The 100K resistor (R1) is a small cylinder with wires protruding from each end. It has several coloured stripes running around it like the belt on your trousers. The resistor is not polarized; you can install it either way around in the circuit. The colours are Brown Black Yellow Gold (or Brown Black Yellow Silver).

Similarly, the 0.1uf (microfarad) capacitor (C1) is also non-polarized. It will most likely look like a little orange or yellow bead with two wires protruding from it. Install it any whichway around. Just be sure to install it in the right place.

The 10uf capacitors (C2 and C3) ARE polarized. Try to get the kind where both leads protrude from the same end. They will be marked with one lead as either (-) for negative or (+) for positive. Be sure you install them as indicated in the circuit diagram. You can use either electrolytic or tantalum capacitors.

The 1N4148 (or 1N914; they are the same for our purposes) diodes (D1, D2, D3, and D4) will be little glass cylinders with two leads and a solid line embossed on the glass at one end. On the circuit diagram, they are represented as a triangle pointing into a bar. They ARE polarized. Be sure to install them such that the embossed solid line is oriented in the same direction as the bar in the circuit diagram.

The 25pin connectors (CN2 and CN3) should have the pin numbers embossed into the plastic at the solder connection points. Try to be sparing with the solder since it is easy to form a "bridge" where solder runs between one or more leads. That would be bad.

The sub mini headphone connector (CN1) is problematic. There may be a diagram on the packaging that shows you which lead represents the "tip" (+) and which represents the "sleeve" (-) connector. Otherwise you will need to use an Ohm-meter or continuity tester to determine which lead corresponds to the tip of your patch cable and which lead represents the sleeve WHEN THE PATCH CORD IS INSERTED.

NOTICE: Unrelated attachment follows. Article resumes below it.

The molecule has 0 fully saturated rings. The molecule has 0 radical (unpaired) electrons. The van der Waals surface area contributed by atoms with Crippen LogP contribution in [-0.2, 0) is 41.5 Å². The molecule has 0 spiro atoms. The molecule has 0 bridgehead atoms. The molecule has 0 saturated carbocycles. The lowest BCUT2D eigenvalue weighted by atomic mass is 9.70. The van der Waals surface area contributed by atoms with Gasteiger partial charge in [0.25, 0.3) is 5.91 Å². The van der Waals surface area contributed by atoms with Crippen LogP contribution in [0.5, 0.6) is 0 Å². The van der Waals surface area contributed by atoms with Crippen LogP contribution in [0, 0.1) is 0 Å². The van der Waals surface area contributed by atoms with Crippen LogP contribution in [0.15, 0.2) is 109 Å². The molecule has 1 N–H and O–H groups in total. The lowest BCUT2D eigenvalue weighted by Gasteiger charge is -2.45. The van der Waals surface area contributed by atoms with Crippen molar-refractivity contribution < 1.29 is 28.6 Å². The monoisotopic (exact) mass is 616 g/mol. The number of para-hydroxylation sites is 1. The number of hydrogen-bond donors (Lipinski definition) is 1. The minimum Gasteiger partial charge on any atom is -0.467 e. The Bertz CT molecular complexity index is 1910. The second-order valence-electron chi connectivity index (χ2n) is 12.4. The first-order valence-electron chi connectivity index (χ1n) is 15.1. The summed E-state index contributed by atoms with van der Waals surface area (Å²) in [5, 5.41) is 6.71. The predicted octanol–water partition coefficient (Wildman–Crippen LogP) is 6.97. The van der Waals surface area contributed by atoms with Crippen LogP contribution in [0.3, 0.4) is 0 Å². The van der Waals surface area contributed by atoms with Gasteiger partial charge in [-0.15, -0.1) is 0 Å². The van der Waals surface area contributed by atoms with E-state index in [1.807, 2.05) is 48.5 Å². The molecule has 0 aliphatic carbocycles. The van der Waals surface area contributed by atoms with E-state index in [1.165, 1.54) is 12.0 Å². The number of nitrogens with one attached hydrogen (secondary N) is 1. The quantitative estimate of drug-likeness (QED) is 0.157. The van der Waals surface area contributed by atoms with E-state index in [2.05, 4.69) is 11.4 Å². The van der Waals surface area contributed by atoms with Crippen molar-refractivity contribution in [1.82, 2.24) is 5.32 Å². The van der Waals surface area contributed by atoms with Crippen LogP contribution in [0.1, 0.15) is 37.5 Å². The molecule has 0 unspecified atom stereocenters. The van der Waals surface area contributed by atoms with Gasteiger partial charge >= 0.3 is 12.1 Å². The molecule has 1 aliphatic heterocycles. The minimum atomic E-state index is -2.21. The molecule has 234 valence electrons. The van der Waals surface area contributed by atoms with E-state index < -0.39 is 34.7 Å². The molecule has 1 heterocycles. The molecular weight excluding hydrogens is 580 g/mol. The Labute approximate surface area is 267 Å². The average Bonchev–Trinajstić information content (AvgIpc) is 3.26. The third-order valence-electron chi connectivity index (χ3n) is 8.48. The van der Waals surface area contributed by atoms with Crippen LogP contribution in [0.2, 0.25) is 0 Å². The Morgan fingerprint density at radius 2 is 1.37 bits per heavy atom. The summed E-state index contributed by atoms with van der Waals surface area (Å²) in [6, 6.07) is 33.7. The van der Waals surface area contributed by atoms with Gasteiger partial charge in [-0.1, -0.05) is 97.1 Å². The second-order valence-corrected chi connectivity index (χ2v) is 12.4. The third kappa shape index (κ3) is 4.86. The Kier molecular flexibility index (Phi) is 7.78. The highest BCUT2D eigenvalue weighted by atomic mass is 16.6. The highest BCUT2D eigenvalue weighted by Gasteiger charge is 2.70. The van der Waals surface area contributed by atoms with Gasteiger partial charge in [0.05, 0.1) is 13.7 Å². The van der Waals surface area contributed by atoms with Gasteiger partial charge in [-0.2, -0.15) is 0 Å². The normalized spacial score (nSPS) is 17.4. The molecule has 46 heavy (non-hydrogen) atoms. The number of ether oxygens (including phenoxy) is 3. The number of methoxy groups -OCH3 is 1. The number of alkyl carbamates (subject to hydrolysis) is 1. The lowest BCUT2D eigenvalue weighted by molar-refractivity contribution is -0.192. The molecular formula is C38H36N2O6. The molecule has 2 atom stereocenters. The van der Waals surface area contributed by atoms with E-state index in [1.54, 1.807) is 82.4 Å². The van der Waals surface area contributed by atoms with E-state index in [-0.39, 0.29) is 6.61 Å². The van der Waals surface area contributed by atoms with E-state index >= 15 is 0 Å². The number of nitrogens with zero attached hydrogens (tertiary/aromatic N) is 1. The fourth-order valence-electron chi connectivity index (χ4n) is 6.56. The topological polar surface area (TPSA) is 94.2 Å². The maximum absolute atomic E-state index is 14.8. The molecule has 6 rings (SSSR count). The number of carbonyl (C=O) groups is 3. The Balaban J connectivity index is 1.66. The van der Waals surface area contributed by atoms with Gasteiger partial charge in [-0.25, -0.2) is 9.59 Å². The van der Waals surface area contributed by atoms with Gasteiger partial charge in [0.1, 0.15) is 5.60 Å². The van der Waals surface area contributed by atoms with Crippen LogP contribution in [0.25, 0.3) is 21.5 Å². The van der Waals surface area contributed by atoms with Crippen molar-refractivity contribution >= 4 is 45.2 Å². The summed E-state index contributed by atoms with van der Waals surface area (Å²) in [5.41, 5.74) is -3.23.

I start construction by using a dab of hot-melt glue to affix the headphone connector CN1 to the perfboard. Place it in the top-left corner of the perfboard, but be sure to leave one row of holes exposed just left of it to allow room for C1. Depending upon the design of CN1, you can either face the connector opening straight up, or out the side. I'm an upright guy. SirValence goes sideways. With just CN1 affixed to the perfboard, take some measurements and drill a hole in the null modem adapter case which lines up with the CN1 opening. If your hole does not line up perfectly, never fear as you will be able to move the perfboard about 1/4" in any direction in order to line up with your hole during final assembly.

If you have an aluminum (or aluminized) gender-changer case, you should put black electrical tape on the inside surface of the case to prevent a short-circuit.

Take your time during construction, and remember that excess heat KILLS parts! Use only as much solder and heat as necessary to make a nice, shiny connection. Do NOT blow on the solder to cool it, as that may result in a hairline crack in the solder joint from cooling too quickly. And use only resin-core solder, not acid-core (plumber's) solder.

Additional trouble-shooting help may be found in the MDTW1234 FAQ.

Good luck!